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The Big South has become the epicenter of the ‘transfer epidemic’

Nick McDevitt

UNC Asheville coach Nick McDevitt talks to his players during the first half of an NCAA college basketball game against Wake Forest in Winston-Salem, N.C., Friday, Nov. 14, 2014. (AP Photo/Chuck Burton)


I’ve never really bought into the idea of the “transfer epidemic” being, you know, an epidemic.

There have already been over 600 transfers this offseason, and the heavy majority of the names on that list fall into at least one of the following three categories: 1) Players transferring down a level because they’re not good enough, 2) Players transferring up a level to get a shot at the “big time”, or 3) 1) Kids that you never have and never will again hear of.

And that’s to say nothing of the fact that the rate of college basketball players transferring is about equal to the rate of normal college students transferring.

No one really complains about a kid at the end of the bench of a Big Ten program transferring to the MAC or the Summit League once he realizes he’s never going to get any shine playing against the big boys, and you’d be hard-pressed to find anyone outside of the respective teams that gives a damn about Hayes Gerrity transferring from Utah Valley to Idaho State or Denzel Dulin going from Bethune-Cookman to Alcorn State.

The biggest issue people seem to have is with the up-transfers, players that go to a low- or mid-major program, star at some point during their career and then transfer to a team in a power conference.

It’s great for the players. Every single player at the Division I level thinks -- or, at the very least, wants a chance to prove that -- they are good enough to play for and against the best players in the sport, and if they create an opportunity to make that happen, who am I to tell them it’s a bad thing? Just because Louisville blew their evaluation on Dwayne Sutton when he was playing high school ball in the city doesn’t mean that the kid shouldn’t take advantage of the opportunity to transfer into the Cardinal program that a monster freshman season at UNC Asheville created.

Hell, I’m a proponent of totally doing away with mandatory redshirt years for transfers. If these kids are truly “student"-athletes and unpaid amateurs, I just can’t support the idea that punishing them for changing schools is a good thing. I’m the wrong guy to come to if you’re looking for someone to rail against social media culture or transfer epidemics.

That said, I absolutely get the frustration for the little guys.

Take UNC Asheville, for example.

Bulldogs head coach Nick McDevitt is better at his job than you are at yours. Prior to last season, he identified Sutton and Dylan Smith as potential impact players, recruited them into his program, invested a scholarship in them and helped coach them up to the point that both averaged double-figures as UNCA advanced to the NCAA tournament.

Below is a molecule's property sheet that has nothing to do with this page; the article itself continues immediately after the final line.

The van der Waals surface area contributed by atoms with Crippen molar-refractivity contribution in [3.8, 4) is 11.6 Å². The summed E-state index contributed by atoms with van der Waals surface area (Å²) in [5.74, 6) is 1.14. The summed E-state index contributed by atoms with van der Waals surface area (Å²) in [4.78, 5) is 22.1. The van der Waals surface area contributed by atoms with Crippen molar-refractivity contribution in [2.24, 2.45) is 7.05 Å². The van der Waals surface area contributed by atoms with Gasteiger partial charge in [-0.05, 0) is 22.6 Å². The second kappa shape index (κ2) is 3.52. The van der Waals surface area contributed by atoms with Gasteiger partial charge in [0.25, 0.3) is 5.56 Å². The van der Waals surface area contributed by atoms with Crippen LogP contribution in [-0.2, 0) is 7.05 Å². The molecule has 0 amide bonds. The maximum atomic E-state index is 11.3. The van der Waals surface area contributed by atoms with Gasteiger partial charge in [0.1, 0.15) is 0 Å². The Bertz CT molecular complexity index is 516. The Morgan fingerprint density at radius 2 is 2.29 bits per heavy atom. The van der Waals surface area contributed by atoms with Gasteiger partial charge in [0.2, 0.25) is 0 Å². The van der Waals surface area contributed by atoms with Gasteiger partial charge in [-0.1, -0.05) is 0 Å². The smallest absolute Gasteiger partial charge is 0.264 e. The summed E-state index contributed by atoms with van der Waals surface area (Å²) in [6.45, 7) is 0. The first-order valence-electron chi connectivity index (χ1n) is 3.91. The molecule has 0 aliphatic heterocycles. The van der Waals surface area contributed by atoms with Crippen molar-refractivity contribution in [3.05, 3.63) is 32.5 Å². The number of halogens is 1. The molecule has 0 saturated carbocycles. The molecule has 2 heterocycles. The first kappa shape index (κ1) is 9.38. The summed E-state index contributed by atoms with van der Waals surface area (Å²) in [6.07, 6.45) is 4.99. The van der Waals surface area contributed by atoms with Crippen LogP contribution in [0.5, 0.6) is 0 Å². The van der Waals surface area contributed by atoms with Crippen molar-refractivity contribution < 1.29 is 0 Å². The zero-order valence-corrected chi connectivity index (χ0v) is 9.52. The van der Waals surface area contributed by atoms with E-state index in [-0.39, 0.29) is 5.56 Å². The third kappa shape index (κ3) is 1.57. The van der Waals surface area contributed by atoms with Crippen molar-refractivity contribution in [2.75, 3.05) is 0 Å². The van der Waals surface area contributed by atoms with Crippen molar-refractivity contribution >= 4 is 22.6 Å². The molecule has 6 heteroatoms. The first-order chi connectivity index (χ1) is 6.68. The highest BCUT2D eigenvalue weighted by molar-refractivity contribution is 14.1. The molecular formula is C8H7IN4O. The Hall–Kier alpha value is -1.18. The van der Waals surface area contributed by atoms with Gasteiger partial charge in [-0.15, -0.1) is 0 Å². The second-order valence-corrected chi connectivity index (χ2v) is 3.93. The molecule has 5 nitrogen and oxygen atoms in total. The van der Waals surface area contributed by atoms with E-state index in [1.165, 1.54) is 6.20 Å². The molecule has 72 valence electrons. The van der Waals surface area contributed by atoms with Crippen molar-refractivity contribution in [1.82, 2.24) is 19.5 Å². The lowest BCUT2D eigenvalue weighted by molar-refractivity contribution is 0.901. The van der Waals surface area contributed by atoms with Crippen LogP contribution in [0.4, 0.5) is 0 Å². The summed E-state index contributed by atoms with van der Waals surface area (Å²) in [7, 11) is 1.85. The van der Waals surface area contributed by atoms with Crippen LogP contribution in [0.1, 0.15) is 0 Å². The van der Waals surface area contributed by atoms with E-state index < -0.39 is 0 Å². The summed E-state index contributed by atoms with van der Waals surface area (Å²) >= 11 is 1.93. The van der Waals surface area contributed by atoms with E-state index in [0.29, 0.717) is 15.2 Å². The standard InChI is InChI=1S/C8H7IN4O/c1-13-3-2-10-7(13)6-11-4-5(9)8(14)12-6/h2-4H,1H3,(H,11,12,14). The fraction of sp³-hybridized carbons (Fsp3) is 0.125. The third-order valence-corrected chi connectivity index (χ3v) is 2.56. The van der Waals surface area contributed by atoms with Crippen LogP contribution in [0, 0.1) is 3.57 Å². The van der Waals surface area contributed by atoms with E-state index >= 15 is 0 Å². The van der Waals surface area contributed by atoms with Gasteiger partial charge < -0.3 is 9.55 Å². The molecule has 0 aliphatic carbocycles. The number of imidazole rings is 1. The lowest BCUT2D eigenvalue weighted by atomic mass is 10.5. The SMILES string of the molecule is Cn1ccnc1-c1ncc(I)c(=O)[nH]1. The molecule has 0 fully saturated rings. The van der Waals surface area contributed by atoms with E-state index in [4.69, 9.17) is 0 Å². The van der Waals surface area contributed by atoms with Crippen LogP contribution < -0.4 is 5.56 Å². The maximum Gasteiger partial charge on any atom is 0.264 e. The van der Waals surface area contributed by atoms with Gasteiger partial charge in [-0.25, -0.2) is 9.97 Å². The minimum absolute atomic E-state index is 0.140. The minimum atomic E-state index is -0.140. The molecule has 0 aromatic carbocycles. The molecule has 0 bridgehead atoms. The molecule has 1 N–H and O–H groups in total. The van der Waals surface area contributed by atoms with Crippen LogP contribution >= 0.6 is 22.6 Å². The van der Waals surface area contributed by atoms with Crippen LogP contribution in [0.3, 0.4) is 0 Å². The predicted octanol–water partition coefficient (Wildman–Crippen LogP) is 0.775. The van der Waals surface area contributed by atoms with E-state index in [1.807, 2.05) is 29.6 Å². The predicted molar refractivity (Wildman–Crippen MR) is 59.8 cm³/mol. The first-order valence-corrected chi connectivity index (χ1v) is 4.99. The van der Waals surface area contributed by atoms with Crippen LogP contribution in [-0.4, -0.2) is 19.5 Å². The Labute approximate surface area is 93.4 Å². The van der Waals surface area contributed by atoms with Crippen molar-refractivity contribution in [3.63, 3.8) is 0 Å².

They then transferred to Louisville and Arizona, respectively. The year before, Andrew Rowsey, who averaged 20 points as a sophomore, transferred to Marquette, following in the footsteps of Keith Hornsby, who left for LSU two years earlier.

In total, the Big South, the league UNCA plays in, lost four players to high-major programs and six potential all-league players to transfer this offseason.

Do you realize how difficult it is to grow a program when doing your job well means you lose your best players?

“The topic of transfers probably took as much time, if not more, than any other singular topic we discussed,” Big South commissioner Kyle Kallander told the Fayetteville Observer on Monday after the league meetings. “That was basketball coaches, athletics directors and the presidents. It’s a real concern on our part and has been for some time - not just because we’ve been impacted pretty heavily this year.”

“It’s a really difficult subject. We’re trying to seek answers to a topic that’s really challenging because we support the ability for student-athletes to have choice.”

There’s no easy answer here.

The players are looking for their best opportunity, and for the most part, that’s going to be at a bigger school. With all due respect to the Asheville program, Smith’s going to have a better chance to turn himself into a professional basketball player at Arizona than he will at UNCA, and he’ll be do it while spending four years on scholarship in Tucson, playing in front of 14,000 at the McKale Center.

This is no different than any other profession, either. I walked away from freelance jobs and running my own website when NBC offered me a full-time gig. Lawyers leave law firms when a better job comes along. Free agents leave small market teams in every sport. If Louisville or Arizona offered McDevitt their head coaching gig he’d be stupid to turn it down regardless of how loyal he feels towards his alma mater and the players he brought into the program. This isn’t any different than Jim Boeheim getting burned when the likes of Malachi Richardson or Tyler Ennis get too good too quickly and bounce to the NBA.

Where are the people caping up for Jimbo?

I feel for McDevitt. I feel for the rest of the low- and mid-major coaches that did their job so well they sent their best players to a better program.

But don’t be the guy that’s out here telling people it’s a bad thing that a kid from Mobile, Alabama, who picked UNCA over UT-Pan American -- which isn’t even called UT-Pan American anymore -- coming out of high school is getting a chance to play for a top ten program with arguably the best young coach in the sport.

Because you look foolish when you do.